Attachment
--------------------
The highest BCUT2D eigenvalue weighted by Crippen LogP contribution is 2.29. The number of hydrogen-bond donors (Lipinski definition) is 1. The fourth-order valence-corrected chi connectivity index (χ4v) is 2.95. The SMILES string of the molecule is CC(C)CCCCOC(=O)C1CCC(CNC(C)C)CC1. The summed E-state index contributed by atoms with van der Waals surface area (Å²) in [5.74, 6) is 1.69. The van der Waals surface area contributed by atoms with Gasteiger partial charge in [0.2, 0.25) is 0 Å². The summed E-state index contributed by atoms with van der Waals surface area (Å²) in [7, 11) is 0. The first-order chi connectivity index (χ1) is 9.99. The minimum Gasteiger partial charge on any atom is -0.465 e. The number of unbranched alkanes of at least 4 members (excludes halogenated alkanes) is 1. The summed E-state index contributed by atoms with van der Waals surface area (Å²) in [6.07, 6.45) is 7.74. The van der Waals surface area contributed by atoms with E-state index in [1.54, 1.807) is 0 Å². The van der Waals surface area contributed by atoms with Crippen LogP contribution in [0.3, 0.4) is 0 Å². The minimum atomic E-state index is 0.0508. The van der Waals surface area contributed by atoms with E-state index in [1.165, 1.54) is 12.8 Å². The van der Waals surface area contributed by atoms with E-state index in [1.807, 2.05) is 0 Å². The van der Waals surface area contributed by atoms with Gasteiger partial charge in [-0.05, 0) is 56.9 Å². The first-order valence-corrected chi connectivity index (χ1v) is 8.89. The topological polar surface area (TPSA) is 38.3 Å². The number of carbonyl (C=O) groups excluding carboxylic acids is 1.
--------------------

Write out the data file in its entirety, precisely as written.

The highest BCUT2D eigenvalue weighted by Crippen LogP contribution is 2.29. The number of hydrogen-bond donors (Lipinski definition) is 1. The fourth-order valence-corrected chi connectivity index (χ4v) is 2.95. The SMILES string of the molecule is CC(C)CCCCOC(=O)C1CCC(CNC(C)C)CC1. The summed E-state index contributed by atoms with van der Waals surface area (Å²) in [5.74, 6) is 1.69. The van der Waals surface area contributed by atoms with Gasteiger partial charge in [0.2, 0.25) is 0 Å². The summed E-state index contributed by atoms with van der Waals surface area (Å²) in [7, 11) is 0. The first-order chi connectivity index (χ1) is 9.99. The minimum Gasteiger partial charge on any atom is -0.465 e. The number of unbranched alkanes of at least 4 members (excludes halogenated alkanes) is 1. The summed E-state index contributed by atoms with van der Waals surface area (Å²) in [6.07, 6.45) is 7.74. The van der Waals surface area contributed by atoms with E-state index in [1.54, 1.807) is 0 Å². The van der Waals surface area contributed by atoms with Crippen LogP contribution in [0.3, 0.4) is 0 Å². The minimum atomic E-state index is 0.0508. The van der Waals surface area contributed by atoms with E-state index in [1.165, 1.54) is 12.8 Å². The van der Waals surface area contributed by atoms with E-state index in [1.807, 2.05) is 0 Å². The van der Waals surface area contributed by atoms with Gasteiger partial charge in [-0.05, 0) is 56.9 Å². The first-order valence-corrected chi connectivity index (χ1v) is 8.89. The topological polar surface area (TPSA) is 38.3 Å². The number of carbonyl (C=O) groups excluding carboxylic acids is 1.